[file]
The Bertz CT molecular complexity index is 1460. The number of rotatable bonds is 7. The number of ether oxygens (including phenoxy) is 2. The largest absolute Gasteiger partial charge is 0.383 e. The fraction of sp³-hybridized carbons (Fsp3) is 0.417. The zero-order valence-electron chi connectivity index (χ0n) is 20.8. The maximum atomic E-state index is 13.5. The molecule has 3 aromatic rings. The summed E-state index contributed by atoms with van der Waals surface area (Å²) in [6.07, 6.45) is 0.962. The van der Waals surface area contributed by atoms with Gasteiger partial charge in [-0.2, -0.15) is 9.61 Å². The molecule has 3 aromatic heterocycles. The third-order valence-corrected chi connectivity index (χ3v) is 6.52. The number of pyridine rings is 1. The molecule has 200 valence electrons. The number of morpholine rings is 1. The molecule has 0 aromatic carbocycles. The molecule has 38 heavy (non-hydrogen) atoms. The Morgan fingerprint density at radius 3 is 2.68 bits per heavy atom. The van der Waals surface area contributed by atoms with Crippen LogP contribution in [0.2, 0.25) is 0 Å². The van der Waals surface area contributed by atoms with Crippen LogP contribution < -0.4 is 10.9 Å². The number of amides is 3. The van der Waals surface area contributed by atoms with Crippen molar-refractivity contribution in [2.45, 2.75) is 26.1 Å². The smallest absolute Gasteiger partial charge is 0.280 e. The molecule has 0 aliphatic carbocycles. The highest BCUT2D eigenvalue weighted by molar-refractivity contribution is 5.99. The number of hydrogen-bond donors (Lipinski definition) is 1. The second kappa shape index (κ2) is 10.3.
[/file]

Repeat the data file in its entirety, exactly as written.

The Bertz CT molecular complexity index is 1460. The number of rotatable bonds is 7. The number of ether oxygens (including phenoxy) is 2. The largest absolute Gasteiger partial charge is 0.383 e. The fraction of sp³-hybridized carbons (Fsp3) is 0.417. The zero-order valence-electron chi connectivity index (χ0n) is 20.8. The maximum atomic E-state index is 13.5. The molecule has 3 aromatic rings. The summed E-state index contributed by atoms with van der Waals surface area (Å²) in [6.07, 6.45) is 0.962. The van der Waals surface area contributed by atoms with Gasteiger partial charge in [-0.2, -0.15) is 9.61 Å². The molecule has 3 aromatic heterocycles. The third-order valence-corrected chi connectivity index (χ3v) is 6.52. The number of pyridine rings is 1. The molecule has 200 valence electrons. The number of morpholine rings is 1. The molecule has 0 aromatic carbocycles. The molecule has 38 heavy (non-hydrogen) atoms. The Morgan fingerprint density at radius 3 is 2.68 bits per heavy atom. The van der Waals surface area contributed by atoms with Crippen LogP contribution in [0.2, 0.25) is 0 Å². The van der Waals surface area contributed by atoms with Crippen LogP contribution < -0.4 is 10.9 Å². The number of amides is 3. The van der Waals surface area contributed by atoms with Crippen molar-refractivity contribution in [2.45, 2.75) is 26.1 Å². The smallest absolute Gasteiger partial charge is 0.280 e. The molecule has 0 aliphatic carbocycles. The highest BCUT2D eigenvalue weighted by molar-refractivity contribution is 5.99. The number of hydrogen-bond donors (Lipinski definition) is 1. The second kappa shape index (κ2) is 10.3.